All organizations have levels of work and authority—executives, upper managers, line managers, the workforce, and so on. Understanding the hierarchical structure gives you power, because you can decide if you can work within it and are capable of climbing through its ranks, or whether it will be endlessly frustrating to you.

In a traditional pyramid hierarchy, for example, the people at the bottom tend to have very little autonomy to make decisions. This gets better as you rise up through the pyramid, but even middle managers have little power to create policy; they are more concerned with enforcing the rules the top leaders make.

If having a high degree of autonomy and accountability is important to you, you may do better in a flat hierarchy where work teams can design their own way of achieving the corporate goals.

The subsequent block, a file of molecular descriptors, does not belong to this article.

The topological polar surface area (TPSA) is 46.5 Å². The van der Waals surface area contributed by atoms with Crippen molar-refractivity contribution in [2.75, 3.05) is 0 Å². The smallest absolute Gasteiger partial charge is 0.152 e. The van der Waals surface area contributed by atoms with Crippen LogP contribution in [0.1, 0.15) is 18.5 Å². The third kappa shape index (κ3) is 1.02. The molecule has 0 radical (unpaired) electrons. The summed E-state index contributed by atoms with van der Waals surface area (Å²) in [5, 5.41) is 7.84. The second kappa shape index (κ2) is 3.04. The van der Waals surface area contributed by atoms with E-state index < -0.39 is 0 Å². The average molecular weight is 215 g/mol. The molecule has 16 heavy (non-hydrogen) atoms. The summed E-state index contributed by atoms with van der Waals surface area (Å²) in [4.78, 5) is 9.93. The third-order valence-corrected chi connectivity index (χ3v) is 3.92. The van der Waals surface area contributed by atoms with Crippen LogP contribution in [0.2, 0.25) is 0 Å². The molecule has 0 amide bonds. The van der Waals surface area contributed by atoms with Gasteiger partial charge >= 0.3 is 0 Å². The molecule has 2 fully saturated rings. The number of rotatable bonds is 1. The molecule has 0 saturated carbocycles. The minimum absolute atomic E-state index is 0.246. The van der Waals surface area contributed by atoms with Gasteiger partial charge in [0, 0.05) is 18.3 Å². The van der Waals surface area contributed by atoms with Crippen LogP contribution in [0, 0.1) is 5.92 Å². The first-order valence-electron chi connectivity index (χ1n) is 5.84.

5. What’s the most important thing the successful candidate could accomplish in their first 3 months/6 months/year?

Of all the questions to ask in a job interview, this one is impressive because it shows that you identify with and want to be a successful performer, and not just an average one.

Here, you’re drilling down into what the company needs, and needs quite urgently, proving that you’re all about adding value to the organization and not just about what’s in it for you.

How it helps you:

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Most job descriptions come with 8, 10 or 12 different job responsibilities and a lot of them with be boilerplate or responsibilities that someone in HR thinks are associated with this role. This question gives you a better sense of which responsibilities are the most important—and they may not be what initially attracted you to the role.

If you like the idea of training juniors, for example, but success is judged purely on your sales figures, then is this really the job you thought you were applying for?